Daniel Havlichek, former chief of the College of Human Medicine's Infectious Diseases Division at Michigan State University, told Newsweek that it's "too early" to support the belief that it would be a preferable variant to Delta given the "harsh reality" the world has seen with COVID-19. He noted that if Omicron, hypothetically, was only one-tenth as likely to kill someone but spread 10 times as much, the number of deaths in absolute numbers could be the same.

"I suspect that, like influenza, there will be mutations in the future that make it more or less contagious and more or less lethal. This will be chapter Omicron in the book," Havlichek said.

Omicron was first identified in South Africa on November 24 and the WHO quickly deemed it a variant of concern because its mutations are associated with reduced effectiveness of vaccines and increased transmissibility.

While cases in South Africa have predominantly been mild, Fauci noted to the AFP that they've mostly involved people who are younger and tend to already have a reduced risk of hospitalization. So, it could be weeks before experts understand the true impact of Omicron on the people it infects in South Africa and even longer to know the global impact.

Many of the Omicron cases identified in the United States involve people who were vaccinated and vaccine manufacturers are working on adjusting the formula to specifically target Omicron. So far, cases in vaccinated people in the United States have largely been mild, with symptoms resolving themselves without medical intervention.

Even if a highly transmissible variant were to only make illness milder in people who are vaccinated, Schaffner said it still could "change things" with regard to the pandemic. Having it circulate in the community could contribute to herd immunity and higher risk people can keep getting vaccinated.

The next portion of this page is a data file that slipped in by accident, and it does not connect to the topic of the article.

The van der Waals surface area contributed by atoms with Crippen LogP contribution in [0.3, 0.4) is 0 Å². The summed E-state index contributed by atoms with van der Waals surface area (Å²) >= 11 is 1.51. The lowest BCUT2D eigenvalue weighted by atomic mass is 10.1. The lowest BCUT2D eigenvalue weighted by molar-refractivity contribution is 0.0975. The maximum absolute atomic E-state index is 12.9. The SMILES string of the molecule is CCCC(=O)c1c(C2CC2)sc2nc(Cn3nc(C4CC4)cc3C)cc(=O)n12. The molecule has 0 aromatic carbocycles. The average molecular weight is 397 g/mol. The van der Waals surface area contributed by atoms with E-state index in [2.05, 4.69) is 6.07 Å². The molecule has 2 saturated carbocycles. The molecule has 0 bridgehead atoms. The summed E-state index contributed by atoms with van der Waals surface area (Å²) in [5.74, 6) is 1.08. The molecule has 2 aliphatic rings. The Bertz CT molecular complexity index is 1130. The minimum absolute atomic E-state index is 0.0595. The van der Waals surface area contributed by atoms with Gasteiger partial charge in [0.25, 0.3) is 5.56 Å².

"We could go back to a pretty normal existence if that were the major concern," Schaffner said. "You would always worry about fragile people because there's no virus that's going to never cause illness in people but we could then concentrate on immunocompromised people, people with underlying illnesses, older persons and make special attempts to protect those people."

Schaffner, like Fauci, noted that cases in South Africa skewed on the younger side, so it's possible we are "getting our hopes up" that Omicron won't be as deadly as Delta. But, if Schaffner had to pick a "pony" to find under his Christmas tree, it would be an Omicron variant that spreads widely to suppress Delta but only creates mild disease, giving people a degree of protection without overwhelming hospitals.

About the writer

Jenni Fink is a senior editor at Newsweek, based in New York. She leads the National News team, reporting on politics and domestic issues. As a writer, she has covered domestic politics and spearheaded the Campus Culture vertical. Jenni joined Newsweek in 2018 from Independent Journal Review and has worked as a fiction author, publishing her first novel Sentenced to Life in 2015. She is a graduate of the University of Arizona. Language: English. You can get in touch with Jenni by emailing j.fink@newsweek.com.